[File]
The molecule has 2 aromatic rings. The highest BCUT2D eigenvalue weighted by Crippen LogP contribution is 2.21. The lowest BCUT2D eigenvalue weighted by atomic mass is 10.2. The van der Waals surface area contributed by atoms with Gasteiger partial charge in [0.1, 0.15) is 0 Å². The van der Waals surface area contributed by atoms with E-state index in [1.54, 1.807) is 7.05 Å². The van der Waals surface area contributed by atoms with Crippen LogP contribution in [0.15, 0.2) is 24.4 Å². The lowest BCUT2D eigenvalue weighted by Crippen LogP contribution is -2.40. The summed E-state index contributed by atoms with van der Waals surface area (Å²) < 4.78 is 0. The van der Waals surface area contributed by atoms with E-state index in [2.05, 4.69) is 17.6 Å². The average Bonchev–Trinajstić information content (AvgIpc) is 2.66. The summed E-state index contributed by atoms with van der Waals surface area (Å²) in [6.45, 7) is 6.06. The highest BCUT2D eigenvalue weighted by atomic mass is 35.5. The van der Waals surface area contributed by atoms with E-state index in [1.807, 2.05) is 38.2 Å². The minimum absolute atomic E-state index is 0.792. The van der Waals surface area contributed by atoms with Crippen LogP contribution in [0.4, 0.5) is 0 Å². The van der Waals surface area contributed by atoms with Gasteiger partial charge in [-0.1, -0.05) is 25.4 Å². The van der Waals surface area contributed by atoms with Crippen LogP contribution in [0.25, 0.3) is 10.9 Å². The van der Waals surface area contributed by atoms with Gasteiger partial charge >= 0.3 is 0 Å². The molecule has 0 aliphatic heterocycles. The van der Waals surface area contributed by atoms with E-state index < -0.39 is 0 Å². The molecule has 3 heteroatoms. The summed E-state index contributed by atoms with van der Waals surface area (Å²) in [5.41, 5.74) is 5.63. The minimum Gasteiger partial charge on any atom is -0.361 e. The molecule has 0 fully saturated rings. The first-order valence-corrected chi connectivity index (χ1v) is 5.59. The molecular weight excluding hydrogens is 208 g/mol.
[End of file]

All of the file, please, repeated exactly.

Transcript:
The molecule has 2 aromatic rings. The highest BCUT2D eigenvalue weighted by Crippen LogP contribution is 2.21. The lowest BCUT2D eigenvalue weighted by atomic mass is 10.2. The van der Waals surface area contributed by atoms with Gasteiger partial charge in [0.1, 0.15) is 0 Å². The van der Waals surface area contributed by atoms with E-state index in [1.54, 1.807) is 7.05 Å². The van der Waals surface area contributed by atoms with Crippen LogP contribution in [0.15, 0.2) is 24.4 Å². The lowest BCUT2D eigenvalue weighted by Crippen LogP contribution is -2.40. The summed E-state index contributed by atoms with van der Waals surface area (Å²) < 4.78 is 0. The van der Waals surface area contributed by atoms with E-state index in [2.05, 4.69) is 17.6 Å². The average Bonchev–Trinajstić information content (AvgIpc) is 2.66. The summed E-state index contributed by atoms with van der Waals surface area (Å²) in [6.45, 7) is 6.06. The highest BCUT2D eigenvalue weighted by atomic mass is 35.5. The van der Waals surface area contributed by atoms with E-state index in [1.807, 2.05) is 38.2 Å². The minimum absolute atomic E-state index is 0.792. The van der Waals surface area contributed by atoms with Crippen LogP contribution in [0.4, 0.5) is 0 Å². The van der Waals surface area contributed by atoms with Gasteiger partial charge in [-0.1, -0.05) is 25.4 Å². The van der Waals surface area contributed by atoms with Crippen LogP contribution in [0.25, 0.3) is 10.9 Å². The van der Waals surface area contributed by atoms with Gasteiger partial charge >= 0.3 is 0 Å². The molecule has 0 aliphatic heterocycles. The van der Waals surface area contributed by atoms with E-state index < -0.39 is 0 Å². The molecule has 3 heteroatoms. The summed E-state index contributed by atoms with van der Waals surface area (Å²) in [5.41, 5.74) is 5.63. The minimum Gasteiger partial charge on any atom is -0.361 e. The molecule has 0 fully saturated rings. The first-order valence-corrected chi connectivity index (χ1v) is 5.59. The molecular weight excluding hydrogens is 208 g/mol.